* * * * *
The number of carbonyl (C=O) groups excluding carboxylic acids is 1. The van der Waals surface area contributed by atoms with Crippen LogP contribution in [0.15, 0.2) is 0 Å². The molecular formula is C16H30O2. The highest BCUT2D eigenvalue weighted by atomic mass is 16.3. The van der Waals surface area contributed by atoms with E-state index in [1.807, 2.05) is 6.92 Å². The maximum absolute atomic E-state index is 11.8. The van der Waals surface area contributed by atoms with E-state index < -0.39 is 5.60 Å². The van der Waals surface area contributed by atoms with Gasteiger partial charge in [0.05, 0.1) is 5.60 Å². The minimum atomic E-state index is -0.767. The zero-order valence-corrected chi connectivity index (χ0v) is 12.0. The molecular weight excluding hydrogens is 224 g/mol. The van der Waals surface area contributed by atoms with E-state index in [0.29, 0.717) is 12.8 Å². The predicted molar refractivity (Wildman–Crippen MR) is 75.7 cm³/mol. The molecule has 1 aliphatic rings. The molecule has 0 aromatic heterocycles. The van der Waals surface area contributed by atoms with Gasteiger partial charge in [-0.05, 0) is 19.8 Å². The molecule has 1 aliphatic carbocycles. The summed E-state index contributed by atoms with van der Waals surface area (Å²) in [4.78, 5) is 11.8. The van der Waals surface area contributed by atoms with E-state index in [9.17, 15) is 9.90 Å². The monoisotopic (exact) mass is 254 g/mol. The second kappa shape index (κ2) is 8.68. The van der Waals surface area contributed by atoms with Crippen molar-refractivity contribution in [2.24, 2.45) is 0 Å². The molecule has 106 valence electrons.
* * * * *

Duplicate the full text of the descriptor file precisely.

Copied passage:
The number of carbonyl (C=O) groups excluding carboxylic acids is 1. The van der Waals surface area contributed by atoms with Crippen LogP contribution in [0.15, 0.2) is 0 Å². The molecular formula is C16H30O2. The highest BCUT2D eigenvalue weighted by atomic mass is 16.3. The van der Waals surface area contributed by atoms with E-state index in [1.807, 2.05) is 6.92 Å². The maximum absolute atomic E-state index is 11.8. The van der Waals surface area contributed by atoms with E-state index < -0.39 is 5.60 Å². The van der Waals surface area contributed by atoms with Gasteiger partial charge in [0.05, 0.1) is 5.60 Å². The minimum atomic E-state index is -0.767. The zero-order valence-corrected chi connectivity index (χ0v) is 12.0. The molecular weight excluding hydrogens is 224 g/mol. The van der Waals surface area contributed by atoms with E-state index in [0.29, 0.717) is 12.8 Å². The predicted molar refractivity (Wildman–Crippen MR) is 75.7 cm³/mol. The molecule has 1 aliphatic rings. The molecule has 0 aromatic heterocycles. The van der Waals surface area contributed by atoms with Gasteiger partial charge in [-0.05, 0) is 19.8 Å². The molecule has 1 aliphatic carbocycles. The summed E-state index contributed by atoms with van der Waals surface area (Å²) in [4.78, 5) is 11.8. The van der Waals surface area contributed by atoms with E-state index in [9.17, 15) is 9.90 Å². The monoisotopic (exact) mass is 254 g/mol. The second kappa shape index (κ2) is 8.68. The van der Waals surface area contributed by atoms with Crippen molar-refractivity contribution in [2.24, 2.45) is 0 Å². The molecule has 106 valence electrons.